Tuesday, August 22, 2006
Infantry Arms, Equipment, Rations, and Pay
(Arranged by Type, Caliber, Range, Weight, and Rounds per Minute)
1855 Enfield Carbine (UK) .577 350 yards 8.0 pounds 3
Commonly use by CS Cavalry
1857 Enfield Rifle (UK) .577 450 yards 9.2 pounds 3
Standard rifle for both sides
US 1835 Musket .69 150 yards 11.0 pounds 3
Last US issued flintlock
US 1842 Musket .69 150 yards 11.0 pounds 3
This is the US 1835 after conversion to percussion
US 1855 Rifle .58 400 yards 10.12 pounds 3
The "Harper's Ferry" rifle. First US rifle to use the Minie round
US 1961 Rifle .58 450 yards 9.75 pounds 3
The "Springfield" rifle
Sharps 1848 Carbine (US) .52 350 yards 7.0 pounds 9
Mostly used by US Cavalry
Sharps 1848 Rifle (US) .52 450 yards 8.0 pounds 9
Mostly used by US Sharpshooters
Spencer 1860 Carbine (US) .52 450 Yards 8.3 Pounds 20
Firstly regularly issued repeating weapon in the US
Loading and firing
1. Place the rifle on the ground between your feet, stock down. You should be looking at the muzzle. Hold the rifle with your left hand.
2. With your right hand, reach into your cartridge pouch and get one cartridge. Locate the "tail" at one end. Bite the "tail" and pull the cartridge in order to open it.
3. Pour the powder into the barrel. Tap the rifle gently on the ground as that is being done. Next, drop the bullet into the barrel with the paper, which serves as wadding.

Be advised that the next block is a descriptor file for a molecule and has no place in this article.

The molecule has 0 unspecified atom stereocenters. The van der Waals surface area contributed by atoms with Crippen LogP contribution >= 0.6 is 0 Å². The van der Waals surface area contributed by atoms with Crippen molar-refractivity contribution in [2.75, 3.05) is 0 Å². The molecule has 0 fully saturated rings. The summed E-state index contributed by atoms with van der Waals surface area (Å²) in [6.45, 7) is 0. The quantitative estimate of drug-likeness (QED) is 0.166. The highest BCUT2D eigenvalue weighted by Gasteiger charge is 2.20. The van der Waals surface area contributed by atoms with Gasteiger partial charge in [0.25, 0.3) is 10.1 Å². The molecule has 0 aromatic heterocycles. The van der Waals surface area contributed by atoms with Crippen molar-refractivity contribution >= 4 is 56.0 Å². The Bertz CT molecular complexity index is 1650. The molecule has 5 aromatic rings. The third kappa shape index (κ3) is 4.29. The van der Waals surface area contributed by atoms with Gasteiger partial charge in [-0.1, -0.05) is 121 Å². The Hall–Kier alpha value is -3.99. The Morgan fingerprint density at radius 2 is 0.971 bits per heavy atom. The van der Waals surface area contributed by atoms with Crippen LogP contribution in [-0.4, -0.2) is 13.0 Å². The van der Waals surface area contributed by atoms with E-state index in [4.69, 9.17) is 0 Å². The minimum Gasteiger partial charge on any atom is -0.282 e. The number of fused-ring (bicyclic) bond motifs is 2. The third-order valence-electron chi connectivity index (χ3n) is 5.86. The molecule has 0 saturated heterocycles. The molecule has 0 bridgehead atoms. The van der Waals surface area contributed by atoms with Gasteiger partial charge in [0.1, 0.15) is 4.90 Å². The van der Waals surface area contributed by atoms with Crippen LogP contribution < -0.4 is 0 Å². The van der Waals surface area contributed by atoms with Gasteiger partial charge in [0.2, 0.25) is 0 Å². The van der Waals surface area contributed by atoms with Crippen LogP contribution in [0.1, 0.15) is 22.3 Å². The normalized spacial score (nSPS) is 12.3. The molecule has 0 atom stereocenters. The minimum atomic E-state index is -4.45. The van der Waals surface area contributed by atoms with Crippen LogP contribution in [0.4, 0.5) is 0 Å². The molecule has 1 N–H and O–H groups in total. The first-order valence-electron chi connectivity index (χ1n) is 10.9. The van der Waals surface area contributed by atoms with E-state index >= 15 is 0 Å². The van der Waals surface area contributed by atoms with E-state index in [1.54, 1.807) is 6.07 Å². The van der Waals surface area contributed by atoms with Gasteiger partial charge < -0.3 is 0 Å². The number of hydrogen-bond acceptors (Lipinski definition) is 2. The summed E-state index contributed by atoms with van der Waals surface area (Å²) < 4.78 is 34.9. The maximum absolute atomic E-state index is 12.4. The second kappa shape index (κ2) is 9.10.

4. Pull out the rammer from its slot between the barrel. Turn the rammer around and tamp the round as far as it can go. Then replace the rammer in the slot. (Don't lose the rammer or you will have only one shot. Afterwards it's a club.)
5. Bring the rifle level. Pull the hammer back one click (half-cock) Reach into the cap pouch and bring out a percussion cap. Place the cap on the nipple.
6. Pull the hammer back one more click (full-cock). Place stock of rifle on your shoulder. Line up your sights on the target. (It's a good idea to aim low.)
7. Pull the trigger when ready or on the command of "fire." (When the trigger is pulled, the hammer comes down onto the cap, crushing it and causing a spark. The spark travels through a touch hole into the barrel. This ignites the powder, causing a small explosion that pushes the bullet out the barrel.)
8. When possible, swab the barrel between shots in order to kill any sparks. This will prevent premature firing while loading.
Henry Rifle: .52 rimfire (modern) cartridges in a tube magazine and loaded by lever action. This is the rifle that was described by Confederates as "that d***ed rifle that you can load on Sunday and shoot all week long."
Colt Model 1860 Army Revolver: six .44 cartridges in a cylinder.
Colt Model 1861 Navy Revolver: six .36 cartridges in a cylinder.
Remington New Model Revolvers: both in .36 and .44. These were an improvement over the Colts and they were made cheaper.
Lorenz Rifle Model 1854 (Austria): Third most used rifle after the Springfield and Enfield. Available in .54 and .58 caliber.
1854 Lefaucheux Revolver (France): Used a brass cartridge that included a pin that pointed up when the cartridge was to be fired. The hammer fell on the pin and ignited the powder in the cartridge.